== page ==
# Equal transit time fallacy and Newton's laws of motion

I've seen the equal transit time theory being used to explain aerodynamic lift [basis is Bernoulli's principle] several times. However recently I've been told that there is NO physical compulsion for air above an aerofoil to have to travel across it at the same time as the air below the aerofoil.

There're quite a few questions on this site that deal with the fallacy but none [as far as I've seen] specifically mention WHAT PROBLEMS WOULD ONE ENCOUNTER BY ACCEPTING THE EQUAL TRANSIT THEORY.

I mean sure, plenty of sources bring up the concept of air parcels having been proved [by computer simulation] to travel FASTER above the aerofoil than below it, but I haven't come across any specific contradiction the equal transit theory would throw up.

Though I vaguely recall coming across some article that stated the equal transit time would violate Newton's laws of motion. If this is correct then WHICH law of motion would it violate and HOW would the law be violated?

If there's anything else [apart from the laws of motion] which contradict the equal transit theory, I'd love to hear it.

• Equal transit time is the worst explanation for lift ever... Sorry you had to encounter it! – tpg2114 Jun 30 '16 at 15:02
• Any explanation of lift that is not based on momentum conservation is simply false. That includes a naive use of Bernoulli which pretends that there is such a thing as "suction above the wing" while completely ignoring the really essential part of the flow under and behind the wing. – CuriousOne Jun 30 '16 at 15:55
• ^ I don't think Bernoulli's theorem disavows momentum conservation, though it doesn't specifically dwell on it.....also how does it "pretend" there's suction above the wing? As for flow BEHIND the wing, I've never really put much though into it, but I guess it does deserve some attention, thanks for pointing that out............ @CuriousOne – user122395 Jun 30 '16 at 16:04
• Bernoulli's Principle is an expression of energy conservation. Energy is not conserved in this case, to begin with and energy and momentum conservation are two completely different laws based on different spacetime symmetries. If you never put any thought into what happens behind the wing, then you never understood where lift comes from, I am afraid, and neither have the innumerable textbook authors who have been applying Bernoulli wrong for a century. – CuriousOne Jun 30 '16 at 16:10
• @AaronAbraham To head off the next possible question about "How can lift be generated in an inviscid fluid without violating conservation of energy," check out my answer here. Always remember -- any "model" for lift (Bernoulli, equal transit, bound vortex, etc etc) is a simplification for making the mathematics easier. They all neglect something, or many things, and they only stick around because they "work" within the limitations. – tpg2114 Jun 30 '16 at 17:29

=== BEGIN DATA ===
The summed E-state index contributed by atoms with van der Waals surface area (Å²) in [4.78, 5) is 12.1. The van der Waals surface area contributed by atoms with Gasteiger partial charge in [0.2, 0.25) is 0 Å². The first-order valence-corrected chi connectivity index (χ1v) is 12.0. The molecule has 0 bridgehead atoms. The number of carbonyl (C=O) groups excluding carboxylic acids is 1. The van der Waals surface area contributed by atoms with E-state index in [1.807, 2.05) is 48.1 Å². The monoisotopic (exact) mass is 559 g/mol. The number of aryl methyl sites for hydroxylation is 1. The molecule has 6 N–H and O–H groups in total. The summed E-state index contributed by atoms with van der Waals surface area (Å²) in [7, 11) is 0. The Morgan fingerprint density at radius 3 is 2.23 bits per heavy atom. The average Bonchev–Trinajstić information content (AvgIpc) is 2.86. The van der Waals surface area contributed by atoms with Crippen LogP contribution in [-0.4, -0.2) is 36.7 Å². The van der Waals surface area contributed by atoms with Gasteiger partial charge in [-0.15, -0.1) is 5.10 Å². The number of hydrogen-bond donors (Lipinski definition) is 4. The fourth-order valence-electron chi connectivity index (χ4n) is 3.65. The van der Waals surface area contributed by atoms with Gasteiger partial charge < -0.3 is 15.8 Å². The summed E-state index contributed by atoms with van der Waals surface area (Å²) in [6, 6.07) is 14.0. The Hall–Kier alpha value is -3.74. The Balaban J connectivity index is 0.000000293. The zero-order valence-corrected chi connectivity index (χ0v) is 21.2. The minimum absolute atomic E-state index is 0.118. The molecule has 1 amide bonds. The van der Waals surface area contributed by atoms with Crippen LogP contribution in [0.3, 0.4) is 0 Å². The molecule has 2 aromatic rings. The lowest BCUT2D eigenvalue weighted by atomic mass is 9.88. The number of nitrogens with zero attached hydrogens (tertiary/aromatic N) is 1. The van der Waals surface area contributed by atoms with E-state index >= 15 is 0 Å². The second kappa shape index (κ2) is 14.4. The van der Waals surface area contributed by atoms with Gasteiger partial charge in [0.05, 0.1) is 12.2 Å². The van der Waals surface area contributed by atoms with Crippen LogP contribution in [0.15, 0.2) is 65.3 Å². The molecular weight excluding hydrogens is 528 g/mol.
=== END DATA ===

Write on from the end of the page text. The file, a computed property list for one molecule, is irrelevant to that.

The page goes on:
Equal transit time would violate Newton's laws of motion in the sense that the computer simulations that are based on Newton's laws of motion show that equal transit time is false. I don't think you can show that using a simple heuristic argument or a simple equation, but the computer simulations do count as a valid proof, albeit perhaps not one you find satisfying. (Provided, of course, you've been careful to show that the error bars are small enough to rule out the possibility of equal transit time.)

In fact, I don't think that equal transit time does violate any of Newton's laws of motion in general, because if you make the airplane wing perfectly up-down symmetric then presumably it would be true. So it isn't physically impossible in general, it just happens to not be true in the vast majority of cases.

• Yes, but I'm really curious to know WHICH law of motion is violated and HOW. Thank you all the same though....... – user122395 Jun 30 '16 at 16:13
• @AaronAbraham I don't think there's a simple analytic answer to that. – tparker Jun 30 '16 at 16:24
• ^ Ouch.......thanks anyway though.... – user122395 Jun 30 '16 at 16:25
• @AaronAbraham I expanded on my answer – tparker Jun 30 '16 at 16:28
• "if you make the airplane wing perfectly up-down symmetric then presumably it would be true"- not so. Again - lift doesn't occur without circulation, and circulation is nothing more than top air getting to the trailing edge before bottom air. – Mike Dunlavey Jun 30 '16 at 16:35

As always, read John Denker's wonderful ebook.

To quickly answer the question, the equal-time argument is a wrong application of Bernoulli. Bernoulli is right. Bernoulli plus the Kutta condition (air can't flow up over the trailing edge) is what makes flight possible.

If one accepted the equal-time argument

• it would not explain how airplanes can fly inverted, or use symmetrical airfoils, as aerobatic aircraft do.

• @AaronAbraham: Bernoulli is nothing more than $F=ma$ (conservation of momentum) in a fluid. If there is lift, then there is higher pressure below and lower pressure above. Therefore airspeed is lower below and higher above, so the air above gets to the trailing edge first (even if the path above is longer). To a first approximation, the shape doesn't matter, as long as the trailing edge is sharp (so the air can't flow around to the top). The shape affects things like stall speed, drag, etc. If the air on top doesn't get to the back edge first - no circulation, no downwash, no lift. – Mike Dunlavey Jun 30 '16 at 20:55